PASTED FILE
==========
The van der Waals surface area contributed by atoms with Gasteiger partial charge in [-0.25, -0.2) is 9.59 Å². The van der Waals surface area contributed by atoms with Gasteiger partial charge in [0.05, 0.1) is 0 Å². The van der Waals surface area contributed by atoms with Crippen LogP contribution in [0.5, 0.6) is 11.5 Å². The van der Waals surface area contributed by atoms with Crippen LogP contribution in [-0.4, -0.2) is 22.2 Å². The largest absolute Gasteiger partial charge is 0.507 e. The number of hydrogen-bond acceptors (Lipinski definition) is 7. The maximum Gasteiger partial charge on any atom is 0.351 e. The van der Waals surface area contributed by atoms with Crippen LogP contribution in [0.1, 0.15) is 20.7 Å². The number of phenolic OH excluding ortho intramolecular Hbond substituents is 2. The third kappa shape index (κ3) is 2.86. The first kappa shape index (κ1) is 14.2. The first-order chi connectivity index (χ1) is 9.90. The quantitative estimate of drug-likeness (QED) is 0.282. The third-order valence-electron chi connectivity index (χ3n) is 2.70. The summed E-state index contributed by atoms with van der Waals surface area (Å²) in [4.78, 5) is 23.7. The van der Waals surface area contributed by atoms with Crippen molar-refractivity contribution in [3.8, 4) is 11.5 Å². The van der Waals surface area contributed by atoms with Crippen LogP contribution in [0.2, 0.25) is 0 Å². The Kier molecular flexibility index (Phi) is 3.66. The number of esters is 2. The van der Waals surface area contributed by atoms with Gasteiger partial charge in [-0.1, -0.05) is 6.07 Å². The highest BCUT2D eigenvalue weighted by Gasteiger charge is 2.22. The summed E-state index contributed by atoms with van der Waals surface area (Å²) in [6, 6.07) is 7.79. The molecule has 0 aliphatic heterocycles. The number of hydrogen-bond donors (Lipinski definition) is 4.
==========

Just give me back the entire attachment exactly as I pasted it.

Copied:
The van der Waals surface area contributed by atoms with Gasteiger partial charge in [-0.25, -0.2) is 9.59 Å². The van der Waals surface area contributed by atoms with Gasteiger partial charge in [0.05, 0.1) is 0 Å². The van der Waals surface area contributed by atoms with Crippen LogP contribution in [0.5, 0.6) is 11.5 Å². The van der Waals surface area contributed by atoms with Crippen LogP contribution in [-0.4, -0.2) is 22.2 Å². The largest absolute Gasteiger partial charge is 0.507 e. The number of hydrogen-bond acceptors (Lipinski definition) is 7. The maximum Gasteiger partial charge on any atom is 0.351 e. The van der Waals surface area contributed by atoms with Crippen LogP contribution in [0.1, 0.15) is 20.7 Å². The number of phenolic OH excluding ortho intramolecular Hbond substituents is 2. The third kappa shape index (κ3) is 2.86. The first kappa shape index (κ1) is 14.2. The first-order chi connectivity index (χ1) is 9.90. The quantitative estimate of drug-likeness (QED) is 0.282. The third-order valence-electron chi connectivity index (χ3n) is 2.70. The summed E-state index contributed by atoms with van der Waals surface area (Å²) in [4.78, 5) is 23.7. The van der Waals surface area contributed by atoms with Crippen molar-refractivity contribution in [3.8, 4) is 11.5 Å². The van der Waals surface area contributed by atoms with Crippen LogP contribution in [0.2, 0.25) is 0 Å². The Kier molecular flexibility index (Phi) is 3.66. The number of esters is 2. The van der Waals surface area contributed by atoms with Gasteiger partial charge in [-0.1, -0.05) is 6.07 Å². The highest BCUT2D eigenvalue weighted by Gasteiger charge is 2.22. The summed E-state index contributed by atoms with van der Waals surface area (Å²) in [6, 6.07) is 7.79. The molecule has 0 aliphatic heterocycles. The number of hydrogen-bond donors (Lipinski definition) is 4.